Here’s a job for LLL: give it (or its brethren) the basis of a multidimensional lattice, and it’ll spit out a better one. This process is known as spurious base reduction.

What does all this have to do with cryptography? This suggests that the task of breaking a cryptographic system can, in some cases, be recast as another problem: finding a relatively short vector in a lattice. And sometimes, this vector can be extracted from a reduced basis generated by an LLL-style algorithm. This strategy has helped researchers collapse systems that, on the surface, have little to do with lattices.

Theoretically, the original LLL algorithm runs fast: the time it takes to run it does not scale exponentially with the size of the input—that is, the dimension of the lattice and the size of the numbers (in bits) in the basis vector—but It grows as a polynomial function, and “if you really want to do it, polynomial time isn’t always that feasible,” said Leo Doukas, a cryptographer at the national research institute CWI in the Netherlands.

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In practice, this means that the original LLL algorithm cannot handle inputs that are too large. “Mathematicians and cryptographers wanted the ability to do more,” said Keegan Ryan, a doctoral student at the University of California, San Diego. Researchers worked to improve LLL-style algorithms to accommodate larger inputs, often achieving good performance. Still, some tasks remain stubbornly out of reach.

The new paper, written by Ryan and his advisor, Nadia Hangercombines several strategies to improve the performance of its LLL-style algorithm. For one thing, the technique uses a repetitive structure that breaks the task into smaller parts. For another, the algorithm carefully manages the accuracy of the numbers involved, finding a balance between speed and accurate results. The new work makes it possible for researchers to reduce lattice bases with thousands of dimensions.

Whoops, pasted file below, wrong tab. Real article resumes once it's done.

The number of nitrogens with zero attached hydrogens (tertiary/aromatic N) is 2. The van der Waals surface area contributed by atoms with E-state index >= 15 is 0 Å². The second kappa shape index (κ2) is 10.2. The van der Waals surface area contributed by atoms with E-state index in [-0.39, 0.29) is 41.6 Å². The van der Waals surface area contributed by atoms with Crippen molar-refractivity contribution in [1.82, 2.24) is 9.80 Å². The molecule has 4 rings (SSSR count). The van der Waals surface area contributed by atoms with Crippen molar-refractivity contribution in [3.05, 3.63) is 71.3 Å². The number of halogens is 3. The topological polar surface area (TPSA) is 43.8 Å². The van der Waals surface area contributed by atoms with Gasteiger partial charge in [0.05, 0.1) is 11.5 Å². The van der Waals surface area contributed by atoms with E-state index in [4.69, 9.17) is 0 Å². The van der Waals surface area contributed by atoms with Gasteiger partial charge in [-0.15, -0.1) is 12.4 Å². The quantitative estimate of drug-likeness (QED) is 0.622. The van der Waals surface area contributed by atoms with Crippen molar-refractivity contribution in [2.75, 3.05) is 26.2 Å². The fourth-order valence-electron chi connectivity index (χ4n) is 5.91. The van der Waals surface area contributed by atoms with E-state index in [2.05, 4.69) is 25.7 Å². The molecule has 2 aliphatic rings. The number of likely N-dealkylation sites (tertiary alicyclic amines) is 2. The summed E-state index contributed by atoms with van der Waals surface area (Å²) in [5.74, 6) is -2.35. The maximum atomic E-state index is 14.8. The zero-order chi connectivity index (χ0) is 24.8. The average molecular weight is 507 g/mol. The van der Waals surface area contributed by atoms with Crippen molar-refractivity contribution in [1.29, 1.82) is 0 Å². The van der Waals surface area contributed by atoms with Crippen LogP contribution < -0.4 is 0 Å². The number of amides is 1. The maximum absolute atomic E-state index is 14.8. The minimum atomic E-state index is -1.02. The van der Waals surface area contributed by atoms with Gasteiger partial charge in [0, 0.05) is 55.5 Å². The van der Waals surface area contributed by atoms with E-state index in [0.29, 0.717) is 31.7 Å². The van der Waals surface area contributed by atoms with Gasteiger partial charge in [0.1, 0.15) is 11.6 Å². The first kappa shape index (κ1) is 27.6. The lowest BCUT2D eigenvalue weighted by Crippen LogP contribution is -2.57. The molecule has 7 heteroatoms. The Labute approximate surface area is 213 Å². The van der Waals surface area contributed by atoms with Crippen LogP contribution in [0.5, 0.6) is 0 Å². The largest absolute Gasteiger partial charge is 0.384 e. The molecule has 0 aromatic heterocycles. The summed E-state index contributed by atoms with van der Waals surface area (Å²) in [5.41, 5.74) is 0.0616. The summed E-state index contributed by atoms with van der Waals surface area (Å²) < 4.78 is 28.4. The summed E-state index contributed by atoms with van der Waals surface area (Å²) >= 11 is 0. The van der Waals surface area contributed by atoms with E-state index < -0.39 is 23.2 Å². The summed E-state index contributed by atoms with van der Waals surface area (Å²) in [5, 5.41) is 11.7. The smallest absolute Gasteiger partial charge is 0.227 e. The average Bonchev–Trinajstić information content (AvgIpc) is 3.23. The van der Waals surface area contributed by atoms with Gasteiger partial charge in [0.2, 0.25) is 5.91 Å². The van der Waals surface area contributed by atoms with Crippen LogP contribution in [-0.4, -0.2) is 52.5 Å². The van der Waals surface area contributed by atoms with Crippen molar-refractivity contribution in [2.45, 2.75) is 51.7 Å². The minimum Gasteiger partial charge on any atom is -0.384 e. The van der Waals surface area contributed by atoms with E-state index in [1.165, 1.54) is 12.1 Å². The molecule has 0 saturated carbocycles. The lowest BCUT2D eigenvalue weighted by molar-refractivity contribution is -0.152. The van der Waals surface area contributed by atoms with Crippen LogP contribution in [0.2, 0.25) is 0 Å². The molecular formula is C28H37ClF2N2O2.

Past work has followed a similar approach: A 2021 Paper It also combines iteration and precision management to make large lattices work faster, but it only works for certain types of lattices, not all lattices that are important in cryptography. The new algorithm behaves well over a much wider range. “I’m really glad somebody did it,” said Thomas Espritau, is a cryptography researcher at the company PQShield and the author of the 2021 version. His team’s work produced a “proof of concept.” “You can reduce lattices very quickly in an acoustic way,” the new result shows.

The new technique is already proving effective. Oriel PageA mathematician at the French national research institute Enria said he and his team have adapted the algorithm to work on some computational number theory tasks.

LLL-style algorithms can also play a role in research related to lattice-based cryptographic systems. be safe Even in the future with powerful quantum computers. They do not pose a threat to such systems, as they require fewer vector searches than these algorithms to take down. But the best attack researchers know how to use LLL-style algorithms as “basic building blocks”. Wessel van WoerdenA cryptographer at the University of Bordeaux. In practical experiments to study these attacks, that building block can slow everything down. Using the new tool, researchers may be able to expand the range of experiments they can run on attack algorithms, providing a clearer picture of how they perform.

The original story Reprinted with permission. Quanta Magazine, Editorially independent publication of Simon Foundation Its mission is to enhance the public’s understanding of science by covering research developments and trends in the mathematical and physical and life sciences.